Biological Approach

Biological Approach
All behaviours are caused by both biological and genetic influences such as hormones, the structure of the brain, neurotransmitters and genetics. Testosterone (a hormone that can affect a male’s behaviour in increased amounts) has been found to be linked to aggression. Hormones can also affect a female’s behaviour during the menopause as oestrogen levels will significantly decrease. A lack of oestrogen in women is linked to depression in women. An example of the structure of the brain having an impact on the person’s behaviour would be a person who suffers from schizophrenia. In post-mortem examinations of schizophrenic patients, it is found that the ventricles in their brain are enlarged. Another factor involved in schizophrenia are neurotransmitters. For example, dopamine. Excessive amounts of dopamine can result in schizophrenia in an individual. Low levels of serotonin (also a type of neurotransmitter) have been linked to depression. Some biological theorists suggest that there is also a genetic component involved in developing schizophrenia. “A person is more likely to develop schizophrenia the closer they are related to a person with schizophrenia” (Gottesman, 1991)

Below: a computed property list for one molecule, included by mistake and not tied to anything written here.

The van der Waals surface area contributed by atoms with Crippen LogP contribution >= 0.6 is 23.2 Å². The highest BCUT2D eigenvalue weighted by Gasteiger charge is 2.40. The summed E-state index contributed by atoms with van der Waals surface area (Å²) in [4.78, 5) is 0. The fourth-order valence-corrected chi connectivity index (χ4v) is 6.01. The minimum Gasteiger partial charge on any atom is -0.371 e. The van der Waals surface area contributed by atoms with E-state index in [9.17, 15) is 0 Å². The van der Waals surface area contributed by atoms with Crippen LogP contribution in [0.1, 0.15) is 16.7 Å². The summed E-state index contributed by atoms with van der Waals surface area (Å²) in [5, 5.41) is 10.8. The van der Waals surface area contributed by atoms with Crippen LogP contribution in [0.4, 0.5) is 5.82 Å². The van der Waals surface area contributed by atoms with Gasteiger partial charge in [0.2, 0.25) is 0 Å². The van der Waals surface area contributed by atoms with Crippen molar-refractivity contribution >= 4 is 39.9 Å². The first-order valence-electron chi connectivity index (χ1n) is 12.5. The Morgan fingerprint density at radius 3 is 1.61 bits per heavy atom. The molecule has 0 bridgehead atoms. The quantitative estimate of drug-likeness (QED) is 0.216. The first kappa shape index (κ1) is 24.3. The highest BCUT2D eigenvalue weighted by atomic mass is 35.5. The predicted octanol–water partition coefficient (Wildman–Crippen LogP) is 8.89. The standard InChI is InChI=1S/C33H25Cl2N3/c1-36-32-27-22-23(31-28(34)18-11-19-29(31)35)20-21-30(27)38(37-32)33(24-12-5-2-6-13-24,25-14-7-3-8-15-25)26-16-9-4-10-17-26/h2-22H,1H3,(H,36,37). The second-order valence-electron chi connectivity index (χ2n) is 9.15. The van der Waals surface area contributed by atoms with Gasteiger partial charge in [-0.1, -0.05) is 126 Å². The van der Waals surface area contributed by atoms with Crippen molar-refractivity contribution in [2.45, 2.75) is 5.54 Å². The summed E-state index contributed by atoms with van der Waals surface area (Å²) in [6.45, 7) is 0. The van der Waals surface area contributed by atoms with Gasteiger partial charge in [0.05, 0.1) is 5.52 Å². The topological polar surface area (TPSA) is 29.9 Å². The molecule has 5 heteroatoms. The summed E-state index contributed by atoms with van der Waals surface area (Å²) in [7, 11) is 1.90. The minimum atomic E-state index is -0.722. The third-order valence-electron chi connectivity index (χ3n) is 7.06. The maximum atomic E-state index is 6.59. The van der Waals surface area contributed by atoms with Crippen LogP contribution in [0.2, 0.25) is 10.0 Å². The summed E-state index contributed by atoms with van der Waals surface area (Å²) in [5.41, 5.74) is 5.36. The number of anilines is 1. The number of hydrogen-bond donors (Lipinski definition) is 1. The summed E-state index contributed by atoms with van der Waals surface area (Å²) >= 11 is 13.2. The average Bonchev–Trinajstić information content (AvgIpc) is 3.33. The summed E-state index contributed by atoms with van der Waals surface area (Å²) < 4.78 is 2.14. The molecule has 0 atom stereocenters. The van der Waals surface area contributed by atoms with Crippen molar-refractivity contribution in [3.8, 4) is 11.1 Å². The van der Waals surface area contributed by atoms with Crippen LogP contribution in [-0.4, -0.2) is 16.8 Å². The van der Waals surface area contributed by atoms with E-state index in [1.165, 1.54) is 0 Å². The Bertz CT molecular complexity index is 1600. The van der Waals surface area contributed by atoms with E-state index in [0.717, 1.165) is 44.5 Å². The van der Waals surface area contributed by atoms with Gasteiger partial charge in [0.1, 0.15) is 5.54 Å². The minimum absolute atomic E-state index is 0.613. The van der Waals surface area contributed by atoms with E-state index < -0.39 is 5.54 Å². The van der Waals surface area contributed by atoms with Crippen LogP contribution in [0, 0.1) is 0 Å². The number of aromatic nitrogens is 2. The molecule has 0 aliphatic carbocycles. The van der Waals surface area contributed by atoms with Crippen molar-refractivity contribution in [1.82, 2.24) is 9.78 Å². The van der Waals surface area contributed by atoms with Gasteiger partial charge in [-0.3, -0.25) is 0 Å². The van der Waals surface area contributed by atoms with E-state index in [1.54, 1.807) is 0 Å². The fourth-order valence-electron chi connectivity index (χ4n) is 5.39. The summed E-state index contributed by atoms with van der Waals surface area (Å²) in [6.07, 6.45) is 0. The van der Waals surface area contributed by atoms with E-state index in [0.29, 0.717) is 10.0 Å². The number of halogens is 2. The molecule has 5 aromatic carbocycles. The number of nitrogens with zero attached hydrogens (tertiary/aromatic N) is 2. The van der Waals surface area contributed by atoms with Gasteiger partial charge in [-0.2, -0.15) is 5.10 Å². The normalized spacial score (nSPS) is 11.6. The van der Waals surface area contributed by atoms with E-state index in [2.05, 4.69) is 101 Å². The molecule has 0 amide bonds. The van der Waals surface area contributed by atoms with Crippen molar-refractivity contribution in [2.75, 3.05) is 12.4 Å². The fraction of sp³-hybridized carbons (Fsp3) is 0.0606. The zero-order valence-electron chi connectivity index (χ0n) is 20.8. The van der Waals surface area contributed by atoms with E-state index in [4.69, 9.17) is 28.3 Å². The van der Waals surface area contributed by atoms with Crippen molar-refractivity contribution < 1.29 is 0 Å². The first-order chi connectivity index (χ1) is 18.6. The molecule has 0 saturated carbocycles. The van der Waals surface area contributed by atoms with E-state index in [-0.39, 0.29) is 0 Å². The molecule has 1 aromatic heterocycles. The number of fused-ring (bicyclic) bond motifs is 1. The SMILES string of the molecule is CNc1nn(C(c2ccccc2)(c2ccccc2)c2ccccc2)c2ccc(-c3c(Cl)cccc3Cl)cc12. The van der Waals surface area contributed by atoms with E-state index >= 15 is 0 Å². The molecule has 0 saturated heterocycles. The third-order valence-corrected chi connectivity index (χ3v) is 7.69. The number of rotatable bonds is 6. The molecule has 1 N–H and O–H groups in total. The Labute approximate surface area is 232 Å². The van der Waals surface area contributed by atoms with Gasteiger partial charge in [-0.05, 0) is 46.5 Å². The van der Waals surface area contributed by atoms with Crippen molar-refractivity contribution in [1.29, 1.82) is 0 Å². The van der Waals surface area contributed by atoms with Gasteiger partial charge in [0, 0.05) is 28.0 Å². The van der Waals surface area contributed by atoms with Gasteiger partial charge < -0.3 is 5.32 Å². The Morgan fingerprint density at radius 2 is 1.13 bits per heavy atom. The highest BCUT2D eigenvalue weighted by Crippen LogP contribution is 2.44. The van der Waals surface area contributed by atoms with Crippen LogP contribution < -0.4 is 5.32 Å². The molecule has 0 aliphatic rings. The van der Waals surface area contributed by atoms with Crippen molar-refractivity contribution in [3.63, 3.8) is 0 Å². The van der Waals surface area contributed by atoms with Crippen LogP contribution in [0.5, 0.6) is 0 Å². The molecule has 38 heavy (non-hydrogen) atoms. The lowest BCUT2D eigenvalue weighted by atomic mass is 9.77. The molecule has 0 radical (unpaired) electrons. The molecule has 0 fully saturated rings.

The influence of genetics can be tested by comparing the behaviour of twins. We can study the genetic basis of behaviour. If behaviour is caused completely by genetics then both monozygotic twins should share the same behaviour as they have 100% of the same genes. Also, if behaviour is caused completely by genetics then some sets of dizygotic twins will share the same behaviour and some sets will not as they only share 50% of the same genes. Monozygotic twins have a predisposition to schizophrenia as they share 100% of the same genes.

Evaluation of biological treatments
There are a variety of biological treatments that are used to treat abnormal behaviours. Next I will talk about each treatment and look at the strengths and weaknesses of their effectiveness.

Drugs /...